Over the next two decades, the United States will experience an unprecedented shift of demographics and finances that will likely be felt by every American.
Baby Boomers, the generation of people born between 1944 and 1964, are expected to transfer $30 trillion in wealth to younger generations over the next many years. This jaw-dropping amount has led many journalists and financial experts to refer to the gradual event as the “great wealth transfer.”
In no prior time in the history of America has such a vast amount of wealth moved through the hands of generations.
As the baby boomer name suggests, this generation represented a sudden growth in population post World War II. After decades of prosperity and economic growth, this generation amassed significant financial wealth and control roughly 70% of all disposable income, according to a 2015 report by US News & World Report.
So, when this $30 trillion starts to change hands, what will this mean for everyone else?
The answer is complex and will be different depending on who you are and how much of that money is controlled by you, your parents or grandparents. Still, the effects will be far-reaching and will create opportunities for everyone.
Experts are conflicted about where large sums may end up once it’s in the hands of heirs and beneficiaries because it will be largely influenced by the condition of the stock market at that time, as well as what tax and estate laws are on the books. Stocks and bonds may be a solid place to park money in right now but that doesn’t necessarily hold true tomorrow.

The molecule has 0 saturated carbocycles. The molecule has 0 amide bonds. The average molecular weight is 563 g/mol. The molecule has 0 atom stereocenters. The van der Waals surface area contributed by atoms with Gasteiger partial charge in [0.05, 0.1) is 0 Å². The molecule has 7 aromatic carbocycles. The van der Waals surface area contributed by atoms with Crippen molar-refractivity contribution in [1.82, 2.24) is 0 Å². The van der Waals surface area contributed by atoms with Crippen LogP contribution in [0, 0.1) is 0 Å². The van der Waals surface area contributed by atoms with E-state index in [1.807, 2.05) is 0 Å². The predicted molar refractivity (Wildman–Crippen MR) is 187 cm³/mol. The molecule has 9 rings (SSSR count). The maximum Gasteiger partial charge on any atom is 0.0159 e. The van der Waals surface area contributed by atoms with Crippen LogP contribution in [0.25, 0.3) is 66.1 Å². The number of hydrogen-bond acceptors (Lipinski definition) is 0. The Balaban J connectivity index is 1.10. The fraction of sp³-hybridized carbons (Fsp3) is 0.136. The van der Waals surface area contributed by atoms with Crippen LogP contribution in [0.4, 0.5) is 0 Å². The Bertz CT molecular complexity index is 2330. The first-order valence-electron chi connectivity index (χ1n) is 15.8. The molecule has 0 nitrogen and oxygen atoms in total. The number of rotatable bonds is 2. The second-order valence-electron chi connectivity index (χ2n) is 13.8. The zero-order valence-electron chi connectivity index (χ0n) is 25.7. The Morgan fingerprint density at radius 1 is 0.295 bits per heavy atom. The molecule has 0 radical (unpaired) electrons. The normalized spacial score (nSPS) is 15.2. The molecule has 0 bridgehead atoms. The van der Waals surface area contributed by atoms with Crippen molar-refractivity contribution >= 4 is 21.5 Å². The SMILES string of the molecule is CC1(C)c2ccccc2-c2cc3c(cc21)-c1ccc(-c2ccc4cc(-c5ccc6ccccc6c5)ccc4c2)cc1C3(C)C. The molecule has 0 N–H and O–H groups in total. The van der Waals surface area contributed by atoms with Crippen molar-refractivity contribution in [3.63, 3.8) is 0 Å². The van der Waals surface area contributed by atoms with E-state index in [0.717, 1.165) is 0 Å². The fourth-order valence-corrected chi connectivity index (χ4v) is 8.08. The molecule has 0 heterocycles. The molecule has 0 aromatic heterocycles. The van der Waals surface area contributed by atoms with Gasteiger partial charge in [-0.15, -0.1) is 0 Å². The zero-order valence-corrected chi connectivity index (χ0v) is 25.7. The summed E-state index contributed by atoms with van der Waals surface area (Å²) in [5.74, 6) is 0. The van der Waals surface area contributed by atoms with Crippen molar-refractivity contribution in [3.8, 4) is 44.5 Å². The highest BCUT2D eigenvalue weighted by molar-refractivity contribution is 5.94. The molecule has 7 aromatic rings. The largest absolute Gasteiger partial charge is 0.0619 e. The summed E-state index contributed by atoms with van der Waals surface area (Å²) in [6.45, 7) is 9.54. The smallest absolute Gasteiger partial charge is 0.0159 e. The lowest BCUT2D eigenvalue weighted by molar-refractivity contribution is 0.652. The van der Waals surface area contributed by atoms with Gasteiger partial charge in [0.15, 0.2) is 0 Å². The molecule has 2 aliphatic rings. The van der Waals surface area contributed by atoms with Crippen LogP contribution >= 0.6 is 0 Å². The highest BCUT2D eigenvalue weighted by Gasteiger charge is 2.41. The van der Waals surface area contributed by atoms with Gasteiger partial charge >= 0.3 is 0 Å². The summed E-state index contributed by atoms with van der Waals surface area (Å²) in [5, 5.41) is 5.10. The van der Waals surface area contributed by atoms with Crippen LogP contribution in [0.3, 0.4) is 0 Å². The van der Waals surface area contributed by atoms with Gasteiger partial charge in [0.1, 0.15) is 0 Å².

Furthermore, as a 2018 study from Bankrate.com suggests, Millennials are less willing to invest money in the market than previous generations. This could signal a larger and long-term shift of wealth out of the market into other areas.
Similarly, for wealth that is concentrated in physical assets, it’s also unclear exactly how things will play out. Homes, land, cars and other things may not naturally follow ownership paths as they historically have.
While nearly 35% of adults between the ages of 18 and 35 live at home with their parents, according to 2017 data, a large number of young adults have moved away from their childhood homes to live in large cities in search of career and lifestyle ambitions. For this group, they may end up tackling the question of whether or not to move back home if they are eventually left real estate or valuable property.
One logical question that often follows the topic of the generational wealth transfer is whether or not inheriting generations and beneficiaries are well suited and educated to handle whatever is passed down.
According to a 2018 study by TIAA Institute, only 11% of Millennials displayed a “relatively high” level of financial literacy, with another 28% of the group conveying a “very low” literacy rate in finances. Gen-Xers don’t fare much better, with industry estimates showing struggles with spending and saving habits among large swaths of this generation.
On the other hand, one perspective and counterpoint that experts often cite when discussing this great transfer of wealth is that not all of the $30 trillion will be passed down through generations.
Much of this wealth will be spent on a wide array of things including vacations, leisure activities, daily expenses, medical bills, and health services. One study conducted by 19% of Baby Boomers plan to leave no inheritance to their kids at all.outlined that approximately
As you think through how this titanic shift of capital may or may not impact you, consider what additional and non-obvious opportunities it may create for you. Think about all the new career opportunities, investment approaches or entrepreneurial ideas that will result from these macro and micro changes.
While you’re at it, it may be worthwhile to ask grandma if she plans on leaving you anything or if she’s going to go on another vacation.